This year, only eight out of potentially 10 films are nominated for the Best Picture Oscar; two of them encapsulate a key problem with the Academy, but also with filmmaking in general. They are Selma and American Sniper. Both are about real-life Americans who did important things for their country. Both are popular, for different reasons and groups. Selma is about the struggle for a universal freedom; American Sniper, willingly or not, has appealed to the xenophobic urges in several (white) Americans – it is a staunchly conservative film. However, with just two nominations to American Sniper’s six, Selma, directed by a relatively new-to-the-field black woman, Ava DuVernay, feels like the victim of institutionalised racism. It’s not the first time either.
In 2014 Steve McQueen’s emotional wrecking ball, 12 Years A Slave, won three awards. Steve McQueen won Best Film, John Ridley for Best Adapted Screenplay, and Lupita Nyong’o for Best Supporting Actress. All deserving winners, all of them black. So what’s changed? Did it fulfil a quota for White Guilt this decade? In 1992, another film about black life in America, Boyz n the Hood, received nominations for direction and writing, making John Singleton, the first ‘African-American’ to receive a Directing nomination. Yet neither cast nor film were nominated, and Singleton won nothing. As rooted in black life as his film is, with its portrayal of intra-race violence and poverty, it’s ideally positioned to be an Oscar film. It’s honest, but lets the audience off the hook with its easy ending. Was the subject of race too hot for the film to impact the Academy? 21 years later, Fruitvale Station (2013) was a Festival hit, winning the Sundance Grand Jury Prize (Drama) for director Ryan Coogler. Telling the true story of Oscar Grant’s last day before police killed him, it’s relevant, well-made, and was completely un-nominated. Perhaps the film was too small, released at the wrong time. It’s still another case of black lives onscreen not receiving just recognition in the biggest awards ceremony in the world.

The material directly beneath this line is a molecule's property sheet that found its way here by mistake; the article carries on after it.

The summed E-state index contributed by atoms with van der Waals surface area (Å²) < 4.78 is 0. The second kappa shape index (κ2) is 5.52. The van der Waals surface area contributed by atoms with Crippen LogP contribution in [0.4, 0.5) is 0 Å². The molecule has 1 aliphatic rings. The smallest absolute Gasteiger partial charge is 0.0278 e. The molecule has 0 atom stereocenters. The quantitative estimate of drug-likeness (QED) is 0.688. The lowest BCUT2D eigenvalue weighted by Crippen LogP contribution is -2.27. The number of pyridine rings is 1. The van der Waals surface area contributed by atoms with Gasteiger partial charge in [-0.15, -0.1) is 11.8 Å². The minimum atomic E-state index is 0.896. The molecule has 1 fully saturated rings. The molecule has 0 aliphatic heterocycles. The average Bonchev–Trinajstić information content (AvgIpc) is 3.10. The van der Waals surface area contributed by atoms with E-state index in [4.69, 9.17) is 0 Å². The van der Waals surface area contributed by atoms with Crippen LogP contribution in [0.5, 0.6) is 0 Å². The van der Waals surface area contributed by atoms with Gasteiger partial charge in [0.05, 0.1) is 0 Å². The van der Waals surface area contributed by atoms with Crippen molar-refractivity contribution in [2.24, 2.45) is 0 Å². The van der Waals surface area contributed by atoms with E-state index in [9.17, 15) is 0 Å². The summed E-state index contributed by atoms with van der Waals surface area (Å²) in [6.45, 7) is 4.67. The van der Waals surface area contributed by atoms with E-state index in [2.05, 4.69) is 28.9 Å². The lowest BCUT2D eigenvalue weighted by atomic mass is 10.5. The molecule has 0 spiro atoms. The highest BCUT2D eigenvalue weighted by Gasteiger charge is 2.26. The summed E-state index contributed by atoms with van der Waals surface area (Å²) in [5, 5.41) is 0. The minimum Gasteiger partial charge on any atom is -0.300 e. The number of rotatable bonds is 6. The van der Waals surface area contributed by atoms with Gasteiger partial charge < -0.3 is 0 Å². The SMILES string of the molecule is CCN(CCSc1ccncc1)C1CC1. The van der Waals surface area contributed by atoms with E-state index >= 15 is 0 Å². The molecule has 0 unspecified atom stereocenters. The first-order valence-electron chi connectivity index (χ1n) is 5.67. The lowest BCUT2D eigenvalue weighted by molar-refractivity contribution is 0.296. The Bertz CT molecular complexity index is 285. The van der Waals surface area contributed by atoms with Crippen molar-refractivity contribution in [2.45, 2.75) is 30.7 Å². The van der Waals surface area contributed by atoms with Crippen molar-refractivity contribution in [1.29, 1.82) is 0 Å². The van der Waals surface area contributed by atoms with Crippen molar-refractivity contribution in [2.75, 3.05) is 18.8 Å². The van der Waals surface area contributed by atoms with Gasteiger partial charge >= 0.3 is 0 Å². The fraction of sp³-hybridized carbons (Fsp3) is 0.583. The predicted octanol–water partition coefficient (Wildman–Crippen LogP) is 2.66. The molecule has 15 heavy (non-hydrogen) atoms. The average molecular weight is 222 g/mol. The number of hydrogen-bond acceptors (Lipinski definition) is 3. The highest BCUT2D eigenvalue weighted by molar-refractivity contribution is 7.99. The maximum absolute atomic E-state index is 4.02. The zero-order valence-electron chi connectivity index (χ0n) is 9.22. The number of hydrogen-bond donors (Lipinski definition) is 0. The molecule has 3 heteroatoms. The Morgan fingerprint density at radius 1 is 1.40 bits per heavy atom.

That does not happen when the director is a white man. Crash, directed and written by Paul Haggis, is frustrating. Exploring racial tensions across multiple groups in Los Angeles over 36 hours, it’s a mess. There are good ideas and great editing, but when you think it’s going to portray black men differently, Ludacris pulls a gun and threatens Sandra Bullock. It’s too middle-of-the-road, attempting to please everyone. It won three awards including Best Film. In a completely different film, tension and violence between minorities and policemen is shown, but the discrimination is not condemned. L.A. Confidential is an excellent noir, justly nominated for nine Oscars in 1998. However the casual use of such acts to further the plot, in a story about white men is chilling, especially when it is so good.